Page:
JAIC 2005, Volume 44, Number 3, Article 3 (pp. 175 to 183)
JAIC online
Journal of the American Institute for Conservation
JAIC 2005, Volume 44, Number 3, Article 3 (pp. 175 to 183)




Over the past 50 years, conservators and conservation scientists have focused increasingly on identifying materials in the museum environment that contribute to the deterioration of works of art and the mechanisms by which they work. Much of the initial research was generated by the packing industry (Packman 1957, 1960; Rance and Cole 1958; Clarke and Longhurst 1961;Arni et al. 1965; Donovan and Moynehan 1965) with conservation scientists and conservators supplementing and refining the scope to reflect the specific needs and conditions of the museum community. The susceptibility of silver and metals generally to the effects of acidic pollutants generated by the materials used in their display and storage has been a subset of that research (Thomson 1965, 1978; FitzHugh and Gettens 1971;Weyde 1972;Oddy 1975;Blackshaw and Daniels 1978, 1979; Hnatiuk 1981; Leveque 1986; Berndt 1987; Craddock 1988; Brimblecombe et al. 1992; Green and Thickett 1994; Lee and Thickett 1996; Hatchfield 2002;Tétreault 2002). As a result, the understanding of the “ideal” macroand microenvironments for the exhibition of metals has grown substantively over time; however, economic and aesthetic concerns often inhibit museums' abilities to create the model environment. Such constraints have necessitated the development and institution of a variety of less costly but effective measures that are either object or exhibition case specific. A historical overview of the different approaches taken during the past 25 years by the Metropolitan Museum of Art to the exhibition of silver is illustrative of the techniques utilized by conservators to enhance the safekeeping of silver on display or in storage.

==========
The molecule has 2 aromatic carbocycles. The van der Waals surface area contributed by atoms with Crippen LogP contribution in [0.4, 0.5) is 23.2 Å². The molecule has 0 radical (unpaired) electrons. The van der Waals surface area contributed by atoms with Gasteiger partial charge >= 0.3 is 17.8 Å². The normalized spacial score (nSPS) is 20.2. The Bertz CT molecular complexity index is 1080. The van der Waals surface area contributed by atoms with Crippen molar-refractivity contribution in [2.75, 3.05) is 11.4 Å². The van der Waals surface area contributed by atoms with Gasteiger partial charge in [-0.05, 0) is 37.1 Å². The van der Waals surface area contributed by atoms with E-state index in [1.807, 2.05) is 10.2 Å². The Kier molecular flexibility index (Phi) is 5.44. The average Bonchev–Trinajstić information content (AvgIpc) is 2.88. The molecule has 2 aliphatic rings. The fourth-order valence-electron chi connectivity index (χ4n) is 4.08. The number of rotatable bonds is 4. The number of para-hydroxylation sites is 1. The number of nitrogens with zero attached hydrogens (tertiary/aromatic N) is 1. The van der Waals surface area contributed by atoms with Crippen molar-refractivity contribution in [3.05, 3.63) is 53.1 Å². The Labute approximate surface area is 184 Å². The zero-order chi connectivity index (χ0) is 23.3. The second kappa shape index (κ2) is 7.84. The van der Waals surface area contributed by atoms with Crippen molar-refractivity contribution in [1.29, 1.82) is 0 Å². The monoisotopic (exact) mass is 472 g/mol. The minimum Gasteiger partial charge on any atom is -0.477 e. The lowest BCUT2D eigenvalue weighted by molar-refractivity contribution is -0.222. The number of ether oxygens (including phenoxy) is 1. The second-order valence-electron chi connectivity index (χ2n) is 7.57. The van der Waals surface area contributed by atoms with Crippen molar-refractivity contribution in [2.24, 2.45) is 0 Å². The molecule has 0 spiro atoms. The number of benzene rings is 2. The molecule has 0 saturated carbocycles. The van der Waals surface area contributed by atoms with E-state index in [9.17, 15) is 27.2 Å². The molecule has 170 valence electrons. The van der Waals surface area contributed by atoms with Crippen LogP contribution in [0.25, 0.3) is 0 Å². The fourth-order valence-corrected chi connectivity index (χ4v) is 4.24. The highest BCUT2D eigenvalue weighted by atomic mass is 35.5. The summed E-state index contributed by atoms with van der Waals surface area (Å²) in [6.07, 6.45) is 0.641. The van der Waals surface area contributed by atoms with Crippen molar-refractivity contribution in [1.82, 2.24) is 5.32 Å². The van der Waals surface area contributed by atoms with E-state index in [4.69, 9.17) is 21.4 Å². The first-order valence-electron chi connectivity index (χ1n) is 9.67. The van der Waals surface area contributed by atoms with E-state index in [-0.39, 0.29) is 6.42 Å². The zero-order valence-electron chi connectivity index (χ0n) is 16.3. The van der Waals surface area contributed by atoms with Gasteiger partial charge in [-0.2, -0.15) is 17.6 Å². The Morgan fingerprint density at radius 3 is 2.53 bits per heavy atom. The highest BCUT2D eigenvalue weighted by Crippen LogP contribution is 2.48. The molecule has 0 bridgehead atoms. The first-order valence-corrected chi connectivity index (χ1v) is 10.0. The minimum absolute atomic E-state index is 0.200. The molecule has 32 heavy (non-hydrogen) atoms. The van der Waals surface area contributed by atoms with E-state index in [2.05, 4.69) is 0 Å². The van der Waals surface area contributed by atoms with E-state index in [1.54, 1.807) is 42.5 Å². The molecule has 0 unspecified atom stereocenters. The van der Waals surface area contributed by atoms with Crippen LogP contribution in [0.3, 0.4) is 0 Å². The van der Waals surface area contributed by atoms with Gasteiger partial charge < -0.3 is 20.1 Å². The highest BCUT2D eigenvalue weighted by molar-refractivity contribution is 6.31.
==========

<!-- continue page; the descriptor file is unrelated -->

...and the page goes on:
Copyright © 2005 American Institution for Conservation of Historic & Artistic Works